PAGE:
Asked if Airbnb could possibly be considered as another online travel agency or third-party intermediary for hotel distribution, Sorenson said he doesn’t see that taking place at the moment.

“None of our hotels has a single room on Airbnb — they certainly should not have a room at Airbnb,” Sorenson said. “We’re not looking at that company [Airbnb] today as an intermediary that’s similar to our relationships with OTAs (online travel agencies) around the world.”

No one questioned Sorenson about recently leaked documents from the American Hotel & Lodging Association that laid out the organization’s plans for combating Airbnb.

On Dealing With Online Travel Agencies

On the topic of dealing with the powerful online travel agencies such as Priceline and Expedia, Sorenson echoed comments made during Marriott’s recent investor day event, noting that the company’s legacy Starwood owners would benefit from renegotiated online travel agency contracts in the future.

A recent CBRE report on the U.S. hotel industry, however, seemed to suggest that the hotel industry overall is paying more to travel agencies, both online and offline, and meeting planners than they have in the past.

Sorenson noted that all U.S. legacy Starwood hotels are on Marriott’s online travel agency contracts and that other properties around the world will follow, leading to a reduction in commission costs.

When asked if he had any thoughts about the hotel association’s efforts to lobby Congress to clamp down on the two biggest online travel agencies, Sorenson said he wasn’t familiar with the initiative.

“I’m not sure what the AHLA is doing there,” he said. Sorenson did say, however, that in the past, the AHLA has attempted to combat the growth of sites that fraudulently sell hotel room reservations to unsuspecting customers. “That’s the thing we want to be most thoughtful about,” he said.

Marriott, including its peers, launched campaigns to push for more direct bookings in an effort to chip away at the market share of the online travel agencies last year and that drive, via offering discounted member room rates, will continue for the foreseeable future, Sorenson noted.

“I think member discounts are here to stay,” he said. “We are encouraged by what we’ve seen.”

Corporate Travel Is All Right (Maybe)

Sorenson remained a bit skittish about the overall outlook for corporate transient travel trends, even though there were some positive signs from the first quarter.

“We’re a bit more encouraged by corporate travel but let’s be careful about throwing all caution to the wind here,” he said. “I think you’ve got in the corporate travel landscape, lots and lots of different stories. The energy patch continues to remain relatively weak. We felt we had hit bottom. Today, we are a little less confident on that.”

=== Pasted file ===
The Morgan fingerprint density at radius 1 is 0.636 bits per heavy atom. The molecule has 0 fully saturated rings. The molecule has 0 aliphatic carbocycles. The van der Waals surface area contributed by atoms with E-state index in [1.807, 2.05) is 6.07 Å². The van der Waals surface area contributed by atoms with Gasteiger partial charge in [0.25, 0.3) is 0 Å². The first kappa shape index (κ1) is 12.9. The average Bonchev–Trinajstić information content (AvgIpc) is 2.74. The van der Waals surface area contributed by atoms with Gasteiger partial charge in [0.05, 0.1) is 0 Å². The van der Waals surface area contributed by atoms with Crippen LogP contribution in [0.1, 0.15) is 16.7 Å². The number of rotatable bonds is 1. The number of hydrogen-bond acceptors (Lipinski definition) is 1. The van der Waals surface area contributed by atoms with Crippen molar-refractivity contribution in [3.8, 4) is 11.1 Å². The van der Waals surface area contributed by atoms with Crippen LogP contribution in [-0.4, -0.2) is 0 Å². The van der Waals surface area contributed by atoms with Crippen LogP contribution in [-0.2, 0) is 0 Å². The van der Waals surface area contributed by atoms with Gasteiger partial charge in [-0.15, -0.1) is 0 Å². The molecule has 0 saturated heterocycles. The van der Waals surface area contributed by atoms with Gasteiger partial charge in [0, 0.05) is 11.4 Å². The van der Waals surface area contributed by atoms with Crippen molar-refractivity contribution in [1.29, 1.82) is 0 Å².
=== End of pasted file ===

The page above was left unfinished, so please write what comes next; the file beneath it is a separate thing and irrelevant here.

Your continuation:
He did, however, cite strength in Washington, D.C. and in western U.S. markets, as well as some companies reporting stronger than expected first quarter profits.

When asked about group business in the first quarter, Sorenson said it “modestly exceeded expectations” and the company saw a 7.7 percent increase in group RevPAR business. He also noted that planners are adding last-minute food-and-beverage and ancillary spending related to their meetings and events, and that because spaces are becoming more limited overall, planners are beginning to book their events further out, as well as considering more limited-service properties for their functions.

Yes, We’re Keeping All 30 Brands

Even with 30 brands in its portfolio, Marriott isn’t planning to dispose of any in the near future.

“We are thrilled by the number of brands we have and the range of choices we can give to our customers,” said Sorenson. “We can look at our 30 brands and 1.2 million hotel rooms and say, ‘That’s a lot,” but that’s nothing compared to the range of choices offered by third-party intermediaries. Offering more choices to our customers is a great thing. Our efforts will not be about getting to fewer bands; it’s emphasizing the distinctions between brands and driving compliance and consistency of product quality and service quality.”

The biggest example of that practice in driving compliance and consistency will no doubt be what Marriott does to transform the challenged Sheraton brand, especially within North America, something the company is already working on.

Photo Credit: Marriott CEO Arne Sorenson speaking October 4, 2016. A very global brand, Marriott's revenue per available rooms performance surpassed expectation in many regions of the world. Marriott